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Screaming Tantrums, Germs and Dirt, Oh, My!

What to do when a child over-shares and also throws tantrums at age seven.

By Sarah Hamaker

Q: Our seven-year-old daughter has always liked things neat, but during the last few weeks, she has begun to tell us inappropriate thoughts she has. She also tells us what she won’t touch because of germs or dirt. Also, she has started to have screaming tantrums when she gets upset. What should we do?

A: It’s a fact that kids do strange, weird, head-scratching things just because that’s what children do. The more adults try to figure out the whys of some behavior, the more of a problem that behavior becomes. It sounds like she’s getting more attention for these behaviors, which in turn feed her desire for attention and thus she does the behaviors more. Now she can’t stop herself, so you’ll have to help her.

Because these problems have been brewing for a few weeks already, it will take more than a day or two for her to break these bad habits. But stay the course and you will see results.

For the reporting of bad or inappropriate thoughts: Douse the flames by keeping your response to a minimum. Say, “Interesting” or “Hmmm” and then change the subject. If she tries to continue on the topic, repeat the same thing and don’t try to reason with her. By depriving her reporting of interest, she will stop saying those things eventually.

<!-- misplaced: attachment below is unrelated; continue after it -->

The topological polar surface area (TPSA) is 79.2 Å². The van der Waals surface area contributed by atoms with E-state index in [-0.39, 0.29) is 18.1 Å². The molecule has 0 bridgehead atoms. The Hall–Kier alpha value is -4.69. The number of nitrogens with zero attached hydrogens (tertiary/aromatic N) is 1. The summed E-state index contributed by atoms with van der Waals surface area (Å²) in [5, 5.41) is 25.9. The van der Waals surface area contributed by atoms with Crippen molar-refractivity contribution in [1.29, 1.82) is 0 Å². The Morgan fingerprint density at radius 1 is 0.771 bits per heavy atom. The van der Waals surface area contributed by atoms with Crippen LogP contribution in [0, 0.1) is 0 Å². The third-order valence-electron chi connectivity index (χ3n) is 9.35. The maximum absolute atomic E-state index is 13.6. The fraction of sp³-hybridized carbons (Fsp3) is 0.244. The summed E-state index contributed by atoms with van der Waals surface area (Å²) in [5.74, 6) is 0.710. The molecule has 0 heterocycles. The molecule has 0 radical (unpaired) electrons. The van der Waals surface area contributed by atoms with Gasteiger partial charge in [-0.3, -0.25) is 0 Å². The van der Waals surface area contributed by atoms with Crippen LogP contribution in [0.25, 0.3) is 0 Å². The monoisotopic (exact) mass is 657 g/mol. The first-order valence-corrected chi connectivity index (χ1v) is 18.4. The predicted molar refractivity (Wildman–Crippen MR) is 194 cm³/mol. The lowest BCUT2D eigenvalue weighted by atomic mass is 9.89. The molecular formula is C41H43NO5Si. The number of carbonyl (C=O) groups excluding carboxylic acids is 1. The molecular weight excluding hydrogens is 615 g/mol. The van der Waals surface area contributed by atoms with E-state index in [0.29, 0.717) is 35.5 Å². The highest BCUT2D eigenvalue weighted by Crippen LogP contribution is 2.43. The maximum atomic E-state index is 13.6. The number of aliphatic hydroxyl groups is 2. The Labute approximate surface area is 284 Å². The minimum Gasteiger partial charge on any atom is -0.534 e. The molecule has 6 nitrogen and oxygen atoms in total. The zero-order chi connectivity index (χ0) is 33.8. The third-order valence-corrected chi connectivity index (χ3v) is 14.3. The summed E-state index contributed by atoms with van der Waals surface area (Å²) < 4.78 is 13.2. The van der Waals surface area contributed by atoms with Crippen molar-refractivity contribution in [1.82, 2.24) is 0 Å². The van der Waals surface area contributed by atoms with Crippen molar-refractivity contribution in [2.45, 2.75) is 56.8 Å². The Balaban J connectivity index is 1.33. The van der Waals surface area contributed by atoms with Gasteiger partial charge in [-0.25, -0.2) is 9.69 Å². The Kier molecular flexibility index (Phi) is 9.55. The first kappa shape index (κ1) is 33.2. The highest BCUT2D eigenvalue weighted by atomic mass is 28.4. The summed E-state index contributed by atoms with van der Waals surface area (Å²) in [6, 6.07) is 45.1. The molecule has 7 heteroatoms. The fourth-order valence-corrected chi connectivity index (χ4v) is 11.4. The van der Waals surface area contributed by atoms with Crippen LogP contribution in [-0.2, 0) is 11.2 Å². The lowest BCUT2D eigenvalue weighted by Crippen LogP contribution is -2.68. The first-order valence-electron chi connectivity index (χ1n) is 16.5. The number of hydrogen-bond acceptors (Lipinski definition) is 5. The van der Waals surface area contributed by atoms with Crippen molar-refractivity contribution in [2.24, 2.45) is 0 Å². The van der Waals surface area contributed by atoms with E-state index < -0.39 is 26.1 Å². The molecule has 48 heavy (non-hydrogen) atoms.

For the screaming tantrums: First, designate a boring room in the house as her special tantrum place, like a downstairs bathroom or guest room. Show her the tantrum room and say she’s to go there whenever she wants to scream and she has to remain there until she’s finished. Tell her that you’ll help her remember to go to special tantrum place whenever she starts screaming. Then do it. A tantrum without an audience quickly loses its appeal.

Remember to not make a big deal of these behaviors—in other words, don’t make mountains out of molehills—and she will stop doing those things. Staying the course and not making mountains out of what’s a molehill will cure her of these tendencies. And above all, remember that children do weird, strange, head-scratching things just because that’s what kids do.

Do you have a parenting question you would like to see answered on this blog? Email Sarah with Parenting Question in the subject line.

Sarah Hamaker is a certified Leadership Parenting Coach™ through the Rosemond Leadership Parenting Coach Institute. She’s also a freelance writer and editor. Sarah lives in Fairfax, Va., with her husband and four children. Visit her online at www.sarahhamaker.com and follow her on Twitter @novaparentcoach.

 

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